In the green hills of County Fermanagh, Northern Ireland, the world’s leading developed nations agreed on Tuesday to make individuals and companies pay the taxes that they owe. With the release this morning of the Lough Erne Declaration the G8 countries plan to implement greater tax collection internationally through fairer tax policies, greater financial transparency, and open trade.
The G8 plans to clamp down on tax-evaders and require shell companies — often used to take advantage of tax loopholes or to invest money anonymously—to identify their effective owners or primary beneficiaries. Developing countries, reported CNN, lose more in tax avoidance than they receive in aid. With the protocols agreed to today, indebted poor countries will be given access to the global information they need to collect the taxes they are owed.
Some anti-poverty campaigners describe the G8 deal as a historic achievement.
“The G8’s work to curb corporate tax avoidance is awesome,” said Eric LeCompte, executive director of Jubilee USA Network, in a news release. “I think we wold like to see even greater moves for corporate transparency, but the foundation theG8 built will take us into a more accountable corporate world than we’ve seen before.”
Laura Taylor, public policy director at TearFund, questioned the clarity of the Lough Erne Declaration. “… If it's a concrete promise from all eight countries on all of those things, let the hallelujahs sound. It's about time we saw global mandatory reporting for oil, gas and mining industries, for example … If this is their way of announcing that they’ll do it, it’s been a superb G8. If not, we’ve still got a long way to go.”
U.K. trade unionists are disappointed in the measures. “While some progress has been made on automatic information exchange,” said Frances O’Grady, general secretary of the Trade Union Organisation in a statement, “the agreement on reporting profits to tax authorities is so weak it is bordering on irrelevance. … We fear the declaration’s warm platitudes and hazy rhetoric will be far too easy for global companies to skirt around. Yet another opportunity has been missed to finally get to grips with global tax avoidance and evasion.”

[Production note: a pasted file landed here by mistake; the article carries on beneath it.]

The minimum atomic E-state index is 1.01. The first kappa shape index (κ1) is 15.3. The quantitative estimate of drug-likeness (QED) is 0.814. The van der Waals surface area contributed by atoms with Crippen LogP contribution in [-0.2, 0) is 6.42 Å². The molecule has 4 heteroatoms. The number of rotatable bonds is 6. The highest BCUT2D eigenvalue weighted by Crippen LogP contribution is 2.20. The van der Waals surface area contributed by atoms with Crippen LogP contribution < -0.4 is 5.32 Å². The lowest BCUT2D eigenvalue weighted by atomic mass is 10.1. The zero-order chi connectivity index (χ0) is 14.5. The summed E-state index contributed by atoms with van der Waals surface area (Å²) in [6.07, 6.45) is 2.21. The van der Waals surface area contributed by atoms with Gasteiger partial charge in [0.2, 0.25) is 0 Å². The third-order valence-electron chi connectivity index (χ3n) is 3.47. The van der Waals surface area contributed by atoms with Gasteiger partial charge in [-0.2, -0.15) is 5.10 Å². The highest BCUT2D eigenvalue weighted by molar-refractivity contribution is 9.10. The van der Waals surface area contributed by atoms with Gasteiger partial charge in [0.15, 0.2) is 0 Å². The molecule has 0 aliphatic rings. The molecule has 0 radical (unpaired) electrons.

Last year Bono, the lead singer of U2 and co-founder of the ONE Campaign, took on the issue of financial transparency in his address to the G8 Symposium on Global Agriculture and Food Security in Washington, D.C.
“Isn’t transparency the vaccine to prevent the worst disease of them all? Corruption. Everybody here knows that corruption kills more children than HIV/AIDS and malaria combined,” he said. “So that’s what I want to leave you with. That very simple word. That very simple concept. Easy to say. Much harder to realize, especially in law. The word ‘transparency.’”
As the G8 advances financial responsibility, oversight, and transparency it will be up to the world’s moral and religious community to hold them accountable. Remember, Jesus said, “There is nothing hidden that will not be disclosed, and nothing concealed that will not be known or brought out into the open” (Luke 8:17).
Rose Marie Berger is a senior associate editor at Sojourners magazine.
Image: World map, Feraru Nicolae / Shutterstock.com